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Does Gujarat Industries Power (NSE:GIPCL) Have A Healthy Balance Sheet?

Simply Wall St

The external fund manager backed by Berkshire Hathaway's Charlie Munger, Li Lu, makes no bones about it when he says 'The biggest investment risk is not the volatility of prices, but whether you will suffer a permanent loss of capital. It's only natural to consider a company's balance sheet when you examine how risky it is, since debt is often involved when a business collapses. Importantly, Gujarat Industries Power Company Limited (NSE:GIPCL) does carry debt. But should shareholders be worried about its use of debt?

When Is Debt Dangerous?

Debt is a tool to help businesses grow, but if a business is incapable of paying off its lenders, then it exists at their mercy. Part and parcel of capitalism is the process of 'creative destruction' where failed businesses are mercilessly liquidated by their bankers. However, a more frequent (but still costly) occurrence is where a company must issue shares at bargain-basement prices, permanently diluting shareholders, just to shore up its balance sheet. Of course, debt can be an important tool in businesses, particularly capital heavy businesses. When we think about a company's use of debt, we first look at cash and debt together.

See our latest analysis for Gujarat Industries Power

What Is Gujarat Industries Power's Net Debt?

The image below, which you can click on for greater detail, shows that Gujarat Industries Power had debt of ₹5.73b at the end of March 2019, a reduction from ₹6.17b over a year. However, it does have ₹2.61b in cash offsetting this, leading to net debt of about ₹3.12b.

NSEI:GIPCL Historical Debt, October 12th 2019

How Healthy Is Gujarat Industries Power's Balance Sheet?

According to the last reported balance sheet, Gujarat Industries Power had liabilities of ₹4.38b due within 12 months, and liabilities of ₹8.23b due beyond 12 months. On the other hand, it had cash of ₹2.61b and ₹2.28b worth of receivables due within a year. So its liabilities total ₹7.72b more than the combination of its cash and short-term receivables.

This is a mountain of leverage relative to its market capitalization of ₹10.3b. This suggests shareholders would heavily diluted if the company needed to shore up its balance sheet in a hurry.

We measure a company's debt load relative to its earnings power by looking at its net debt divided by its earnings before interest, tax, depreciation, and amortization (EBITDA) and by calculating how easily its earnings before interest and tax (EBIT) cover its interest expense (interest cover). Thus we consider debt relative to earnings both with and without depreciation and amortization expenses.

Gujarat Industries Power has a low net debt to EBITDA ratio of only 0.56. And its EBIT easily covers its interest expense, being 11.1 times the size. So we're pretty relaxed about its super-conservative use of debt. Also good is that Gujarat Industries Power grew its EBIT at 17% over the last year, further increasing its ability to manage debt. When analysing debt levels, the balance sheet is the obvious place to start. But ultimately the future profitability of the business will decide if Gujarat Industries Power can strengthen its balance sheet over time. So if you want to see what the professionals think, you might find this free report on analyst profit forecasts to be interesting.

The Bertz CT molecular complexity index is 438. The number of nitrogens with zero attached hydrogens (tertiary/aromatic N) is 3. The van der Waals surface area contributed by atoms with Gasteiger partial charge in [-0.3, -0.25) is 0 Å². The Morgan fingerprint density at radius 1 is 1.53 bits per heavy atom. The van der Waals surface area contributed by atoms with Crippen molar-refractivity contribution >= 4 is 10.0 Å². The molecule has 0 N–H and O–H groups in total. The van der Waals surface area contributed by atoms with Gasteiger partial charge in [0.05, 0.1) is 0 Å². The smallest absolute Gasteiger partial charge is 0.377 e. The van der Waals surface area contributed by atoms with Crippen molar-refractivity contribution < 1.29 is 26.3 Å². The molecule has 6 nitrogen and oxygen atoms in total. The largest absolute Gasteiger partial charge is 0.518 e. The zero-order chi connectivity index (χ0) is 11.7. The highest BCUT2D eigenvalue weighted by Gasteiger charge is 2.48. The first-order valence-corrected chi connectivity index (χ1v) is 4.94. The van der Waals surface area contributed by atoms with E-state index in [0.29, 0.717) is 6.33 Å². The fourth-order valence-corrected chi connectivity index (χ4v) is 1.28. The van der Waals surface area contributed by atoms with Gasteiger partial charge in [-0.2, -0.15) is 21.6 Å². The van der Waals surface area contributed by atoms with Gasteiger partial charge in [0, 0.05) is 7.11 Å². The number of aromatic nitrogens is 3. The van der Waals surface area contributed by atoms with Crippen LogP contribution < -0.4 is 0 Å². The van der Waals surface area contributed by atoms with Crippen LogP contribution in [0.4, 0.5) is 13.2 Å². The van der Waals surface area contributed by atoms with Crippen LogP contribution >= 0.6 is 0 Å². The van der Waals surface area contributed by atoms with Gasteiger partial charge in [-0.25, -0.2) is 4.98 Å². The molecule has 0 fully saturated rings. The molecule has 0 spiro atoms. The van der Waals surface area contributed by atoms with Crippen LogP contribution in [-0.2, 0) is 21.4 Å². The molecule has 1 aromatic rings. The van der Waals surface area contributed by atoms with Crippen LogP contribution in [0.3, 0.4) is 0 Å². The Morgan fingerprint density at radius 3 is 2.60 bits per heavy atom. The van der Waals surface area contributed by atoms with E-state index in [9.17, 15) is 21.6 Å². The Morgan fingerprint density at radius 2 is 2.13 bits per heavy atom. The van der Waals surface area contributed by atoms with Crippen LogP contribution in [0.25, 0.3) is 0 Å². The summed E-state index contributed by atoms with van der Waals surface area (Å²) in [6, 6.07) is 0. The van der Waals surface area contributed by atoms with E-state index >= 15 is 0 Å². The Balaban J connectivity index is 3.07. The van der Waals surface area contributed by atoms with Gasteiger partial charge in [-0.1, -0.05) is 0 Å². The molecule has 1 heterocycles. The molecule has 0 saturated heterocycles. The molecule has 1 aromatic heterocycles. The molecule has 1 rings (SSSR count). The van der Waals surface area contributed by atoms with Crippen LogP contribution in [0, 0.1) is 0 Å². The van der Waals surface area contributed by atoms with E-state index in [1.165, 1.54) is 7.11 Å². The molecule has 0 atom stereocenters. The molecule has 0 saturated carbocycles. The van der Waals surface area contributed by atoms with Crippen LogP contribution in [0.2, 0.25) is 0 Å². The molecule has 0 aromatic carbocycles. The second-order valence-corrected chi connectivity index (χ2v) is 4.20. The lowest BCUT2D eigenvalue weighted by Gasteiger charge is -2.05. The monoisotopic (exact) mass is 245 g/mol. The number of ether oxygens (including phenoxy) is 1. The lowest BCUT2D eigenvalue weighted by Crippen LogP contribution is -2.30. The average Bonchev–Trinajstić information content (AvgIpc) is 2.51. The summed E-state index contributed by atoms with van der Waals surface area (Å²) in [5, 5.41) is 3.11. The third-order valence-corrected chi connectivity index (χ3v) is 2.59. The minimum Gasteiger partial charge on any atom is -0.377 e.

But our final consideration is also important, because a company cannot pay debt with paper profits; it needs cold hard cash. So the logical step is to look at the proportion of that EBIT that is matched by actual free cash flow. In the last three years, Gujarat Industries Power's free cash flow amounted to 24% of its EBIT, less than we'd expect. That weak cash conversion makes it more difficult to handle indebtedness.

Our View

Gujarat Industries Power's interest cover was a real positive on this analysis, as was its net debt to EBITDA. On the other hand, its level of total liabilities makes us a little less comfortable about its debt. Looking at all this data makes us feel a little cautious about Gujarat Industries Power's debt levels. While we appreciate debt can enhance returns on equity, we'd suggest that shareholders keep close watch on its debt levels, lest they increase. Another positive for shareholders is that it pays dividends. So if you like receiving those dividend payments, check Gujarat Industries Power's dividend history, without delay!

Of course, if you're the type of investor who prefers buying stocks without the burden of debt, then don't hesitate to discover our exclusive list of net cash growth stocks, today.

We aim to bring you long-term focused research analysis driven by fundamental data. Note that our analysis may not factor in the latest price-sensitive company announcements or qualitative material.

If you spot an error that warrants correction, please contact the editor at editorial-team@simplywallst.com. This article by Simply Wall St is general in nature. It does not constitute a recommendation to buy or sell any stock, and does not take account of your objectives, or your financial situation. Simply Wall St has no position in the stocks mentioned. Thank you for reading.